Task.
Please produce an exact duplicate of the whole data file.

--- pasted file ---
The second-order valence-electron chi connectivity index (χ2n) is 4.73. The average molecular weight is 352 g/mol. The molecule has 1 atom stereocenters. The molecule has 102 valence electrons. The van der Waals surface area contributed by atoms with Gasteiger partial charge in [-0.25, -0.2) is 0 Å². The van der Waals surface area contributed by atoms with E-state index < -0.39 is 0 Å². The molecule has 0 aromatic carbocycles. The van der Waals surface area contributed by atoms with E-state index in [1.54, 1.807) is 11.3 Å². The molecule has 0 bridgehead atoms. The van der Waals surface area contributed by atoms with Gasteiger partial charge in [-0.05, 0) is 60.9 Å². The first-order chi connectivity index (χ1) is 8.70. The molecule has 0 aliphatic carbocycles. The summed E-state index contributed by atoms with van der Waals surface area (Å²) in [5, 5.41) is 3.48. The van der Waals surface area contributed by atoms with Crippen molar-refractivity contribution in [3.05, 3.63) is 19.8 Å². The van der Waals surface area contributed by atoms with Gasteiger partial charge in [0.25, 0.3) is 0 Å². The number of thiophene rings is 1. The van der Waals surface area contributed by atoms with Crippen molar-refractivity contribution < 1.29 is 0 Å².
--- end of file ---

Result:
The second-order valence-electron chi connectivity index (χ2n) is 4.73. The average molecular weight is 352 g/mol. The molecule has 1 atom stereocenters. The molecule has 102 valence electrons. The van der Waals surface area contributed by atoms with Gasteiger partial charge in [-0.25, -0.2) is 0 Å². The van der Waals surface area contributed by atoms with E-state index < -0.39 is 0 Å². The molecule has 0 aromatic carbocycles. The van der Waals surface area contributed by atoms with E-state index in [1.54, 1.807) is 11.3 Å². The molecule has 0 bridgehead atoms. The van der Waals surface area contributed by atoms with Gasteiger partial charge in [-0.05, 0) is 60.9 Å². The first-order chi connectivity index (χ1) is 8.70. The molecule has 0 aliphatic carbocycles. The summed E-state index contributed by atoms with van der Waals surface area (Å²) in [5, 5.41) is 3.48. The van der Waals surface area contributed by atoms with Crippen molar-refractivity contribution in [3.05, 3.63) is 19.8 Å². The van der Waals surface area contributed by atoms with Gasteiger partial charge in [0.25, 0.3) is 0 Å². The number of thiophene rings is 1. The van der Waals surface area contributed by atoms with Crippen molar-refractivity contribution < 1.29 is 0 Å².